John McCarthy opined in the 1960s that "computation may someday be organized as a public utility." Almost all of the modern-day characteristics of cloud computing (elastic provision, provided as a utility, online, illusion of infinite supply), the comparison to the electricity industry and the use of public, private, government, and community forms, were thoroughly explored inDouglas Parkhill's 1966 book, The Challenge of the Computer Utility. Other scholars have shown that cloud computing's roots go all the way back to the 1950s when scientist Herb Grosch (the author of Grosch's law) postulated that the entire world would operate on dumb terminals powered by about 15 large data centers. Due to the expense of these powerful computers, many corporations and other entities could avail themselves of computing capability through time-sharing and several organizations, such as GE's GEISCO, IBM subsidiary The Service Bureau Corporation (SBC, founded in 1957), Tymshare (founded in 1966), National CSS (founded in 1967 and bought by Dun & Bradstreet in 1979), Dial Data (bought by Tymshare in 1968), and Bolt, Beranek and Newman (BBN) marketed time-sharing as a commercial venture.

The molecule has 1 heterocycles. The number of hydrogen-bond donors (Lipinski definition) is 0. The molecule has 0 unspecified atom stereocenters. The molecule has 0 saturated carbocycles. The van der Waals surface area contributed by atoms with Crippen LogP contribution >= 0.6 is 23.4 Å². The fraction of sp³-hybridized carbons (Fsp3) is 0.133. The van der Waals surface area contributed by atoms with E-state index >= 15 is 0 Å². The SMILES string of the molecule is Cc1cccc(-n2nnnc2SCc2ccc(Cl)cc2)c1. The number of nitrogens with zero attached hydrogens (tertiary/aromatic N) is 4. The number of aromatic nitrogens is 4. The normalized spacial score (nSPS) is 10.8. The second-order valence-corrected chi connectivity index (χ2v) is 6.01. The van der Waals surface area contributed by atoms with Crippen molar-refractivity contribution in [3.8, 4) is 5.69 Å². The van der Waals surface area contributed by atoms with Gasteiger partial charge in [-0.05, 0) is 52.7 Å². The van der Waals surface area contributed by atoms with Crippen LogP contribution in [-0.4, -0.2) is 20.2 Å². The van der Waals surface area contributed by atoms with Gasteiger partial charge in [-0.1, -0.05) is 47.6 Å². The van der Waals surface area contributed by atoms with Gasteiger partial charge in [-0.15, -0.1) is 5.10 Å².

In the 1990s, telecommunications companies, who previously offered primarily dedicated point-to-point data circuits, began offering virtual private network (VPN) services with comparable quality of service, but at a lower cost. By switching traffic as they saw fit to balance server use, they could use overall network bandwidth more effectively. They began to use the cloud symbol to denote the demarcation point between what the provider was responsible for and what users were responsible for. Cloud computing extends this boundary to cover servers as well as the network infrastructure.